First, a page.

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Pop Music Review

Quirky Violette Pairs Eclectic With Eccentric

April 08, 2002|Natalie Nichols

Asian American pop band Visiting Violette sure picked a topical title for its debut album, "A Hero's Day." But the decade-old L.A.-based group focused on personal heroes, not those who do brave things for a living, during a Saturday celebration at the Japan America Theatre.

The septet's polished music fused R&B and funk, folky pop and mellow rock, variously recalling 10,000 Maniacs, Sheryl Crow and the Motels. The songs were put together well, but often so stylistically eccentric it was as if the band found all ideas equally compelling and couldn't leave anything out. Indeed, that was reflected in the 75-minute program, which also featured spoken word, a taiko drummer and dancers, as well as a stripped-down "acoustic" segment complete with guest rapper, and even a short, hero-themed video.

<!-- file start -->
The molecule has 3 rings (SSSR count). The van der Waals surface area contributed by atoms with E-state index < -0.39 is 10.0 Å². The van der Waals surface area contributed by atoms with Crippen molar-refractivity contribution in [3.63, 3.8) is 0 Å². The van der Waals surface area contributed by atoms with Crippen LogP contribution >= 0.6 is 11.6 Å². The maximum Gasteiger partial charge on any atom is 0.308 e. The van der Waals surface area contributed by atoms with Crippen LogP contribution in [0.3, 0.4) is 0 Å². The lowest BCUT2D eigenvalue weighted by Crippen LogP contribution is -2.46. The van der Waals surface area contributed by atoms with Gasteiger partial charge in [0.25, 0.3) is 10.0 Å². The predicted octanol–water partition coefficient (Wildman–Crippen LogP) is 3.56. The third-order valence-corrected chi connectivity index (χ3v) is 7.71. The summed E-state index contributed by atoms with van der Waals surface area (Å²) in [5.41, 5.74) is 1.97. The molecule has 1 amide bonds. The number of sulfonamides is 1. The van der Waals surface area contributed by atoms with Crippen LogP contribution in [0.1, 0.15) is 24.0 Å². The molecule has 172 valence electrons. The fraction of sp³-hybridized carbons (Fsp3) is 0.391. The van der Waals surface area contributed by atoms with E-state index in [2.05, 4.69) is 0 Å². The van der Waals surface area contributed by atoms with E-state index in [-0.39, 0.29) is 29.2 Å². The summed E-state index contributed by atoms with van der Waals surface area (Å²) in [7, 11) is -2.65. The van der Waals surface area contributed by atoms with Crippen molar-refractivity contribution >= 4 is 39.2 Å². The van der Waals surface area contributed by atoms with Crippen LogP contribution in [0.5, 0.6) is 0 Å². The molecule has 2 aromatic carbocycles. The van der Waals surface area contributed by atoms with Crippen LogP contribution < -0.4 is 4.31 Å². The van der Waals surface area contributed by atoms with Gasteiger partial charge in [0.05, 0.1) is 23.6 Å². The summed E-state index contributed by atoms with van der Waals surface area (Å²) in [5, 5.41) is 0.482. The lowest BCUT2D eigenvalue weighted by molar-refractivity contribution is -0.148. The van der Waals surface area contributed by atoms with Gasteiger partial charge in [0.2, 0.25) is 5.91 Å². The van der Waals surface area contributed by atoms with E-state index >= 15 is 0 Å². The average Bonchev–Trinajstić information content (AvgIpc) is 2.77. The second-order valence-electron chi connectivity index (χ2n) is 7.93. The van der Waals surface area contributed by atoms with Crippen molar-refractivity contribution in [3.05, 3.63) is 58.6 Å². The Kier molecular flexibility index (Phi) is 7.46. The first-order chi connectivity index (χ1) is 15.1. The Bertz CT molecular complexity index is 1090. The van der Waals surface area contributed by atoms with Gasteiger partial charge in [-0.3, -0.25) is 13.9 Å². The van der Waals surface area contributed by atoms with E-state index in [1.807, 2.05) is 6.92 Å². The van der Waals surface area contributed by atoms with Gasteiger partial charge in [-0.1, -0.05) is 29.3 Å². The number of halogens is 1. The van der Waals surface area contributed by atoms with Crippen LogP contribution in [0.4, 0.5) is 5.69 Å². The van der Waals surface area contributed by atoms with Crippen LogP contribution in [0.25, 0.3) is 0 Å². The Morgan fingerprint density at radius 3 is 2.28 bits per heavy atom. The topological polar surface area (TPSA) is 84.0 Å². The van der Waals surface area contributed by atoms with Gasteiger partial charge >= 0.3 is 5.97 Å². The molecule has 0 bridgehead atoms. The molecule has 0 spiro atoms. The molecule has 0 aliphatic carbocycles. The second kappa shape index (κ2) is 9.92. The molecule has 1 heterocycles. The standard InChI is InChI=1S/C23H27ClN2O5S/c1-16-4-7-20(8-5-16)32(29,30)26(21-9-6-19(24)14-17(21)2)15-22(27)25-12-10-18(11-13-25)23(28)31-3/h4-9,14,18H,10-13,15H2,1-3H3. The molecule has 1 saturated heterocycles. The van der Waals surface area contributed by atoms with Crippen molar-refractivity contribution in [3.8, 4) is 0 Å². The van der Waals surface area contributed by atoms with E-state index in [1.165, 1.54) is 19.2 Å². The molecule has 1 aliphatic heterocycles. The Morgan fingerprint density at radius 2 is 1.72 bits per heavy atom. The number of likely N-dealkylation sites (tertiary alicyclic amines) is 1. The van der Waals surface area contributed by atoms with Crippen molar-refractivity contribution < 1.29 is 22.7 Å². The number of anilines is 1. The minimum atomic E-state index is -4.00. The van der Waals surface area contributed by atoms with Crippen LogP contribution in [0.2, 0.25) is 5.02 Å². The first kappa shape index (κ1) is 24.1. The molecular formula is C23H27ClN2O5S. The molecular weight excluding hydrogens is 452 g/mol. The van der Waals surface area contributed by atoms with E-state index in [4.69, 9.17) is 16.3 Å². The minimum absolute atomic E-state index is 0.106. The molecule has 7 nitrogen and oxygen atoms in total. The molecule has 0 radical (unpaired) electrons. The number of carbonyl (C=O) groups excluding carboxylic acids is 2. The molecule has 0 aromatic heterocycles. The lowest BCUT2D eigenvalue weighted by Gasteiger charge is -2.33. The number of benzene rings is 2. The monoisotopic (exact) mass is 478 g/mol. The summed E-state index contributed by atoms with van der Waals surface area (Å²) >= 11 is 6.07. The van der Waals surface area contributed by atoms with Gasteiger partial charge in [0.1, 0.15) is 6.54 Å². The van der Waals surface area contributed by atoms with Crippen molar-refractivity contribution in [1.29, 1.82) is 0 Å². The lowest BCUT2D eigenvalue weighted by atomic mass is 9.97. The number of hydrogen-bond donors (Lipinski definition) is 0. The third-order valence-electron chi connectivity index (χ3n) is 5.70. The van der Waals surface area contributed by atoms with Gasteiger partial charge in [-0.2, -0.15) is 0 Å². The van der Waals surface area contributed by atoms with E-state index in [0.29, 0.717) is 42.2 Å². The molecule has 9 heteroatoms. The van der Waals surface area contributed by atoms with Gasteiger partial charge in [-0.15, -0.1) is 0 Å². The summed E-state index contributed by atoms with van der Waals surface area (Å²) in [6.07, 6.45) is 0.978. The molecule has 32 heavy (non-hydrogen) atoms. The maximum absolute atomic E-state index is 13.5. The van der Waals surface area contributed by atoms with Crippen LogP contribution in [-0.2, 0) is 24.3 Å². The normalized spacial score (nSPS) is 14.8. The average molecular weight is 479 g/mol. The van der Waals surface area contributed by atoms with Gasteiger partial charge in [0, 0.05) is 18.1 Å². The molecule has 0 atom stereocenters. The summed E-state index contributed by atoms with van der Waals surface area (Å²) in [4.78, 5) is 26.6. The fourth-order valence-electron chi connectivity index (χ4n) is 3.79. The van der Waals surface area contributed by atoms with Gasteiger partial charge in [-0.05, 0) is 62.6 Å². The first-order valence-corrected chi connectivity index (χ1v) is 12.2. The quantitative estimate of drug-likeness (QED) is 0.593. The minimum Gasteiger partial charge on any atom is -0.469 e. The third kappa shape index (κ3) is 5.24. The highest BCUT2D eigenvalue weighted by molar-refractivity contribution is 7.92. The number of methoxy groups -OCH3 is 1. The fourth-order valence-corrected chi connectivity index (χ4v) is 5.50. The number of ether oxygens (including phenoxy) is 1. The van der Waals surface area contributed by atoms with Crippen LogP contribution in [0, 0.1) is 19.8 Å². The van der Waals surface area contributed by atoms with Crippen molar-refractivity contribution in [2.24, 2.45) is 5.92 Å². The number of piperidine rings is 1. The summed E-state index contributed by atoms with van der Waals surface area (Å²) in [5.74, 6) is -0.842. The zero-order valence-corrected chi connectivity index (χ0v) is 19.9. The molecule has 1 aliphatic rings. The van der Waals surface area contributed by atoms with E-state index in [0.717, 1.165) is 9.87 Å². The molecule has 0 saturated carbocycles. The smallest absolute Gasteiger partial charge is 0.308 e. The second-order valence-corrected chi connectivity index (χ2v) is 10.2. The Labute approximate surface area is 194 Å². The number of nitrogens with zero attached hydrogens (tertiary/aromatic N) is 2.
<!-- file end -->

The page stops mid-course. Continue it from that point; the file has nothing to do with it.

Crooning quirky tunes about heartbreak, life on Mars and overcoming hardship in a girlish yet substantial voice, singer Lee Takasugi was a dynamic frontwoman, although her performing style was an overly theatrical blend of Natalie Merchant twirling, Gwen Stefani energy and theme-park-show exaggerated emotion.

Some lyrics had threads of social and cultural conscience, commenting on such things as traditional submissive Japanese female roles, as did stories Takasugi told.

In one, she explained that the piano she played had been her mother's, kept during World War II by sympathetic white neighbors while the family was interred. It was poignant to realize how something often taken for granted--family heirlooms--could be so rare. And that, in this context, an act of decency became a heroic deed.

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